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Published in Print: November 18, 1998, as Ohio District Takes Sports Fund Raising to New Level

Ohio District Takes Sports Fund Raising to New Level

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A controversial money-making strategy that professional sports teams have begun using to subsidize new stadiums has made its way into the high school arena.

Officials at Ravenna High School in Ohio this year opted to supplement the usual fund-raisers with the sale of expensive personal-seat licenses, possibly making it the first high school in the nation to do so, say experts who monitor fund-raising trends at schools.

The so-called PSLs give purchasers the right to buy tickets to sporting events.

Proceeds from the advance sales of the licenses will help finance a 8,000-seat football and soccer stadium scheduled to be built next year as part of a $4.5 million athletic complex.

"This is the first time we've taken on a project of this magnitude, and we did not want to go with a bond issue," said Philip E. Warner, the superintendent of the 3,400-student Ravenna district near Akron, Ohio. Instead, school officials wanted residents to have a more direct choice about whether they participated in raising money for the stadium, he said.

Wrong Message?

Under the plan, for $1,500, fans of the Ravenna High Ravens can buy two seats with their names inscribed on them at the 40-yard lines. Inscribed seating elsewhere in the stadium costs $1,000.

Both packages include VIP parking and an optional five-year payment plan. Seats purchased will be guaranteed for the patron's lifetime pending the annual $30 purchase of season tickets.

Personal-seat licenses were first marketed in 1995 by professional sports teams attempting to pay for new stadiums, said Richard G. Sheehan, a professor of finance and business who specializes in sports economics at the University of Notre Dame in South Bend, Ind. Only a handful of colleges and universities nationwide use guaranteed seats.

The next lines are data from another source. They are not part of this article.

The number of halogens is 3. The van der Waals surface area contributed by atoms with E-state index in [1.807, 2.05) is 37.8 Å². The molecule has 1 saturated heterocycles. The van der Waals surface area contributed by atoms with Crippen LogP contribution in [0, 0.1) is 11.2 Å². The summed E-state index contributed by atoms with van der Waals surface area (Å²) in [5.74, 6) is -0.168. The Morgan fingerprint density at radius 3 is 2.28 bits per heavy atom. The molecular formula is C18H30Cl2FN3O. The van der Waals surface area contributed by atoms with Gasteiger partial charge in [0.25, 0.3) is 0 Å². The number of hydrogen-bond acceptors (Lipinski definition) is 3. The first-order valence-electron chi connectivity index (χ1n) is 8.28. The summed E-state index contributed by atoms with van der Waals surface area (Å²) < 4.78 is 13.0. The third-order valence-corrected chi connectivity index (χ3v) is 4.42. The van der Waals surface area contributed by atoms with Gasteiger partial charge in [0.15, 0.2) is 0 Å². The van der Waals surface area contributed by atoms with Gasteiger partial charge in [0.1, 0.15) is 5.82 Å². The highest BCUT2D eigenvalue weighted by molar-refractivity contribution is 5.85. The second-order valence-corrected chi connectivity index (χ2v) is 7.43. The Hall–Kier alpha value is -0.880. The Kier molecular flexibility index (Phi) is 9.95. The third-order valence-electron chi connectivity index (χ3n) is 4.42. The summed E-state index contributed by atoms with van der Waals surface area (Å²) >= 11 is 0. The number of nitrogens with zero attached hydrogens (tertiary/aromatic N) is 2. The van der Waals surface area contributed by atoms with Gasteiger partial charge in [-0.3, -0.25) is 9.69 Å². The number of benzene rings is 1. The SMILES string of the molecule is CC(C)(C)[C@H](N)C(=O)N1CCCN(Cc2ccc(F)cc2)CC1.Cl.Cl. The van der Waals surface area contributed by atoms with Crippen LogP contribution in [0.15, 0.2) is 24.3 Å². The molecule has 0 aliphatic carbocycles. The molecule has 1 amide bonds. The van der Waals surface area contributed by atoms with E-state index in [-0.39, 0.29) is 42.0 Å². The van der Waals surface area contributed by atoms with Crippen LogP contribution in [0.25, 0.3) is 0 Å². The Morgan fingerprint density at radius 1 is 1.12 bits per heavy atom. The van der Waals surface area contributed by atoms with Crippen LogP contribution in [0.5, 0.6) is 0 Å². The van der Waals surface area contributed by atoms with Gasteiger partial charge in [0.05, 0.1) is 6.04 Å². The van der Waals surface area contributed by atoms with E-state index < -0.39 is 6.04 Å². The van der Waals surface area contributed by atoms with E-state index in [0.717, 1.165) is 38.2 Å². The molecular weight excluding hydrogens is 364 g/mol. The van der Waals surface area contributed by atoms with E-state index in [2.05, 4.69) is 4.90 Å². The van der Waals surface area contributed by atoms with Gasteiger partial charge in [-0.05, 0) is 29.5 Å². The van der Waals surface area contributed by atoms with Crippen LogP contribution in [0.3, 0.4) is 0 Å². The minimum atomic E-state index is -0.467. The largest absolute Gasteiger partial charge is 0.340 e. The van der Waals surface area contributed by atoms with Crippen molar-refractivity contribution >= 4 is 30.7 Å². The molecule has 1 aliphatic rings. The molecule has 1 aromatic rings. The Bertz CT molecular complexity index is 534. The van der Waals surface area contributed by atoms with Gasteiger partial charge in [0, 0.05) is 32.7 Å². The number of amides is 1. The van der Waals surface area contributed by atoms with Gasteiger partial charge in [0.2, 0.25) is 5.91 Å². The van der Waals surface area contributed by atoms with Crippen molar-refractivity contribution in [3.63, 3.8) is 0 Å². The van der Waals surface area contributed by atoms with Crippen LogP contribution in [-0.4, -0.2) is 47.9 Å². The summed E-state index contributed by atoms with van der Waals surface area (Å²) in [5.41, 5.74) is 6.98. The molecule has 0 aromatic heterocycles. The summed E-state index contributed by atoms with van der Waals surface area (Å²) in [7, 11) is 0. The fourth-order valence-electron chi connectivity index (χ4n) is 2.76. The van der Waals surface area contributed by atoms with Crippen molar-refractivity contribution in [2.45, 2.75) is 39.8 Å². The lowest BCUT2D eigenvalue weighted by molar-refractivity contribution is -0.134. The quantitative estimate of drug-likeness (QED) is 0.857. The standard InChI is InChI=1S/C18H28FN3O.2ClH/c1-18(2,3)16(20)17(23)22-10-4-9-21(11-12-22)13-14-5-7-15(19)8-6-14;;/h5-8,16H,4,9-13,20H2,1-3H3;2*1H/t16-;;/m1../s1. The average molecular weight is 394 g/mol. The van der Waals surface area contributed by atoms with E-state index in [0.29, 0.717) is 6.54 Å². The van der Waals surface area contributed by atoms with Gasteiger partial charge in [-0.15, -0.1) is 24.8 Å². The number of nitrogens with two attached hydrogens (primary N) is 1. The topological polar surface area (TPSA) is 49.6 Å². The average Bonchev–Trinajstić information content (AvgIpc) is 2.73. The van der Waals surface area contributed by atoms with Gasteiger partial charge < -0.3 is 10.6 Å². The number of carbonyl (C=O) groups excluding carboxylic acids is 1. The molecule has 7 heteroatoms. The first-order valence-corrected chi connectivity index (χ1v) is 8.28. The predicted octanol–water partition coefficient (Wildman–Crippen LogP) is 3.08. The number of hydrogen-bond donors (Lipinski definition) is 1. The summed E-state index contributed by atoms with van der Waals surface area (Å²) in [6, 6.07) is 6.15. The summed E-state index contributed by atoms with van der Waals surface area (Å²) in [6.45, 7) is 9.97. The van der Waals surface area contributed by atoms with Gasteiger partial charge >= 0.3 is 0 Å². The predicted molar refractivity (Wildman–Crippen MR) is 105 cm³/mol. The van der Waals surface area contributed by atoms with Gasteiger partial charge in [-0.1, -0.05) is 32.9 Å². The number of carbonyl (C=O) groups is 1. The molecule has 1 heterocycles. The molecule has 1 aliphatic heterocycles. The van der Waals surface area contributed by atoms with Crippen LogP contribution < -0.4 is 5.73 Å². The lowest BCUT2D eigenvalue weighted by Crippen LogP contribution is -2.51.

Mr. Sheehan questions the practice of marketing such licenses at the high school level, contending that it sends a bad signal to students. There seems to be "a greater emphasis on athletics over nonathletic pursuits," he said.

But so far, the Ravenna community has been supportive, Mr. Warner said. In the first three weeks of the fund-raiser, fans have written checks for $50,000.

The school's goal is to get 800 donors to raise about $1 million for the stadium.

The selling of personal-seat licenses is yet another example of escalating efforts to increase school financing, said Bruce Howard, spokesman for the Kansas City, Mo.-based Federation of State High School Associations, an umbrella organization for high school athletic governing bodies.

Schools' activities programs "must be somewhat open to fund-raisers and corporate sponsorships to survive," Mr. Howard said.

Nearly all the states' associations now use sponsorships to finance school activities, he added.

The practice is acceptable, he said, as long as schools do not become dependent on and accountable to commercial enterprises.

"If this is something that works and something that is a positive way to contribute to a school athletic program, I think it is fine," Mr. Howard said.

Vol. 18, Issue 12, Page 6

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